War puts homeland on heightened alert | TahoeDailyTribune.com

War puts homeland on heightened alert

William Ferchland, Tahoe Daily Tribune

As missiles are fired and triggers pulled in Iraq, authorities in El Dorado County are stepping up efforts to diffuse and react to any threats from terrorists.

FBI Special Agent Michael Mason said the agency will be conducting interviews with at least 100 Iraqis to gather information on possible terrorists acts.

Mason, in charge of the FBI Sacramento office which covers 34 counties, addressed a group of reporters Thursday morning.

Besides the interviews, which are voluntary for those being questioned, the 24-hour office command post was activated so agents can keep in contact with the state’s Office of Emergency Services.

Leaves for agents have been suspended and shifts have been altered to “increase our preparedness,” Mason said.

The bulk of the speech focused on the department’s interviews with Iraqi persons living in the United States. Mason cautioned that only recent Iraqi arrivals in the past five years will be questioned because they may have information about the current Iraqi regime. Civil rights will be protected, Mason said.

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“People with family in Iraq may know about efforts by the Iraqi regime to turn certain neighborhoods into traps for U.S. troops,” Mason said.

Special Agent Nick Rossi said the list does not include any people in South Lake Tahoe. About 20 listed people are in the greater Sacramento area, which includes parts of El Dorado County, he said.

Rossi said the FBI has contacted major businesses as well as the operators of infrastructure including bridges, dams and hydroelectric facilities. Even though the facilities have a low probability for a terrorist attack, El Dorado County Sheriff Jeff Neves has increased patrol in those areas.

Neves, who as sheriff is the incident commander for the emergency operating center, is the lone county authority to approve needed resources if there is an attack or if mutual aid requested.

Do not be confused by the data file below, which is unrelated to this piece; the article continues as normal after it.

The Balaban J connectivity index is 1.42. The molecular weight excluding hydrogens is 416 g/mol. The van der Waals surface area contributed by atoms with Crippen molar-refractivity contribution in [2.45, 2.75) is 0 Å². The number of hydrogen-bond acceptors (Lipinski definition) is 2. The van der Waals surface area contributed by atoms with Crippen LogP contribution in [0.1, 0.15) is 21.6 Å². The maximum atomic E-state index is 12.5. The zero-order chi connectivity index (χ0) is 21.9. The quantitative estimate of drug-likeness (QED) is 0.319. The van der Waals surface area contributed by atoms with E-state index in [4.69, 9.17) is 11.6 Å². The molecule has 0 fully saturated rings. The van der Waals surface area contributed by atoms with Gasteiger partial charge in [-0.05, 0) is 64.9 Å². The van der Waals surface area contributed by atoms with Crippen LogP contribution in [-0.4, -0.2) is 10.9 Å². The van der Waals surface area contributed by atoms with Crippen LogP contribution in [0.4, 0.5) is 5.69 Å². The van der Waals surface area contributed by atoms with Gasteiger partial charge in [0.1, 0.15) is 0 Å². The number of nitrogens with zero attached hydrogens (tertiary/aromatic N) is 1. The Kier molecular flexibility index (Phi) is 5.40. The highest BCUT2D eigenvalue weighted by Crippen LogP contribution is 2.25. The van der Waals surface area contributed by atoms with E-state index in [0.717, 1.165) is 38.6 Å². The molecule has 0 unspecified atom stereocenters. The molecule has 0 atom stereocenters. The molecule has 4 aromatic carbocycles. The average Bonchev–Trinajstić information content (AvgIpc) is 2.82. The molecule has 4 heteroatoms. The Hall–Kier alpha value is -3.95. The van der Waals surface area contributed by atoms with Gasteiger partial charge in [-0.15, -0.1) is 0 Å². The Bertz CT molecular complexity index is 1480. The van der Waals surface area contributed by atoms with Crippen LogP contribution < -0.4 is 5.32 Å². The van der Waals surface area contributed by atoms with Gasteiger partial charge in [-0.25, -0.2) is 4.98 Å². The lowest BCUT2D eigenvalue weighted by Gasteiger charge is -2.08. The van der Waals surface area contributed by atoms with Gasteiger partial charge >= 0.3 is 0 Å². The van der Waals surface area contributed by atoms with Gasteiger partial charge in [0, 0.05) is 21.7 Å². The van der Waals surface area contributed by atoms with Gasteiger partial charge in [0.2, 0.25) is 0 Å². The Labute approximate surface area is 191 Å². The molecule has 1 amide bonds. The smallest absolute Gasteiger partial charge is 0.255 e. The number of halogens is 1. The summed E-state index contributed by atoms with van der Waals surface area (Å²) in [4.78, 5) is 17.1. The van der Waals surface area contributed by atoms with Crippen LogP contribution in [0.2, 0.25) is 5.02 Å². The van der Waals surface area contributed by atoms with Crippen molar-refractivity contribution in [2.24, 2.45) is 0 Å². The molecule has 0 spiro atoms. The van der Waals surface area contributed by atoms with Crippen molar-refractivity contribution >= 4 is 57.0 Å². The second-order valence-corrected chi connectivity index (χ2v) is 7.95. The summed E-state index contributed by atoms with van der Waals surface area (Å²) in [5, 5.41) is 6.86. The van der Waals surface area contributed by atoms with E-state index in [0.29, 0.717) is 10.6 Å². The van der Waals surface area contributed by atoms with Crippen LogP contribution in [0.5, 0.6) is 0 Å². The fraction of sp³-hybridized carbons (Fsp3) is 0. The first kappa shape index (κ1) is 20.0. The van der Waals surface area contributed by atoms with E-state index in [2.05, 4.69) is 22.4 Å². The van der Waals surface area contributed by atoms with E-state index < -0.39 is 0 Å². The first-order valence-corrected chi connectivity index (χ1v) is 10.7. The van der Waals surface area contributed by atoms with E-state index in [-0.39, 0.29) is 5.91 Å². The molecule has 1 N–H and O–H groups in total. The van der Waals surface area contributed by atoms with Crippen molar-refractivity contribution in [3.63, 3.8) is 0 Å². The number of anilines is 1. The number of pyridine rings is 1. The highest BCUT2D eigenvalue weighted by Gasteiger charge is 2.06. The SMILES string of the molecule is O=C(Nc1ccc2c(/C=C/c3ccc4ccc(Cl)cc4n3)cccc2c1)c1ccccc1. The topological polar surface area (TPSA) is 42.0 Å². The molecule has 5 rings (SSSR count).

If an incident occurs at Stateline, Neves said preparations would be similar to the New Year’s Eve celebration, where thousands of revelers gather in the casino corridor.

Douglas County Sheriff Ron Pierni said his department has been training since Sept. 11, 2001, and the office has improved its communications. Cellular phones attached to a satellite system have increased reception for deputies in Douglas County, which is sliced by the Sierras.

Authorities indicated if the national alert level raised to severe — it is currently at high — no immediate action would be taken unless it was a specific threat or incident nearby.

Police patrol has increased at places where an attack might be made, but South Lake Tahoe Police Sgt. Alex Schumacher declined to cite specific areas.

Schumacher said if an emergency were to happen, all the department’s sworn officers would be called to duty.

Most interviewed said El Dorado County is likely low on the list for terrorists who desire high casualties in dense areas, such as the World Trade Center buildings and busy nightclubs at large resorts. But authorities have not let that deter them from preparing for the worst.

“Whatever needs to be done will get done,” Schumacher said.

— Maggie O’Neill contributed to this article. E-mail William Ferchland at wferchland@tahoedailytribune.com